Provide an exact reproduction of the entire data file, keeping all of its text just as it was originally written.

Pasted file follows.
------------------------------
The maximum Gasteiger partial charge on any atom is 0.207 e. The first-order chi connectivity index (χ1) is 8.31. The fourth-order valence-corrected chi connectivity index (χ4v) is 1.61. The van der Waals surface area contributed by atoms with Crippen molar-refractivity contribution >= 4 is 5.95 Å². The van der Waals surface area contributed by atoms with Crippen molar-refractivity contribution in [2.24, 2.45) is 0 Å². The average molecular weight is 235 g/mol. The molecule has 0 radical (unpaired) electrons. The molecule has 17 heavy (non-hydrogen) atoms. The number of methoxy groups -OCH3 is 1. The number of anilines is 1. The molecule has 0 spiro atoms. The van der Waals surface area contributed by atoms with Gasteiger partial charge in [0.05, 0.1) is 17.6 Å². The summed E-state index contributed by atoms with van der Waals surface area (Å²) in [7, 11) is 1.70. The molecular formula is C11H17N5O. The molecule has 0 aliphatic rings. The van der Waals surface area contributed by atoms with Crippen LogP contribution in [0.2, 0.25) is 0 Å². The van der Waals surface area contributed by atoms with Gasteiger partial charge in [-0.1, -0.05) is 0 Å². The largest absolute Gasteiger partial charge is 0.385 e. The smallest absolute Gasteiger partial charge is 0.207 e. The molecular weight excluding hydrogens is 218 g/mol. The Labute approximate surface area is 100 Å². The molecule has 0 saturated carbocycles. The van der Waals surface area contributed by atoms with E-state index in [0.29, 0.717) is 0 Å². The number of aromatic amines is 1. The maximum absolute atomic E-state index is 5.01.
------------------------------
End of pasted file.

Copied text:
The maximum Gasteiger partial charge on any atom is 0.207 e. The first-order chi connectivity index (χ1) is 8.31. The fourth-order valence-corrected chi connectivity index (χ4v) is 1.61. The van der Waals surface area contributed by atoms with Crippen molar-refractivity contribution >= 4 is 5.95 Å². The van der Waals surface area contributed by atoms with Crippen molar-refractivity contribution in [2.24, 2.45) is 0 Å². The average molecular weight is 235 g/mol. The molecule has 0 radical (unpaired) electrons. The molecule has 17 heavy (non-hydrogen) atoms. The number of methoxy groups -OCH3 is 1. The number of anilines is 1. The molecule has 0 spiro atoms. The van der Waals surface area contributed by atoms with Gasteiger partial charge in [0.05, 0.1) is 17.6 Å². The summed E-state index contributed by atoms with van der Waals surface area (Å²) in [7, 11) is 1.70. The molecular formula is C11H17N5O. The molecule has 0 aliphatic rings. The van der Waals surface area contributed by atoms with Crippen LogP contribution in [0.2, 0.25) is 0 Å². The van der Waals surface area contributed by atoms with Gasteiger partial charge in [-0.1, -0.05) is 0 Å². The largest absolute Gasteiger partial charge is 0.385 e. The smallest absolute Gasteiger partial charge is 0.207 e. The molecular weight excluding hydrogens is 218 g/mol. The Labute approximate surface area is 100 Å². The molecule has 0 saturated carbocycles. The van der Waals surface area contributed by atoms with E-state index in [0.29, 0.717) is 0 Å². The number of aromatic amines is 1. The maximum absolute atomic E-state index is 5.01.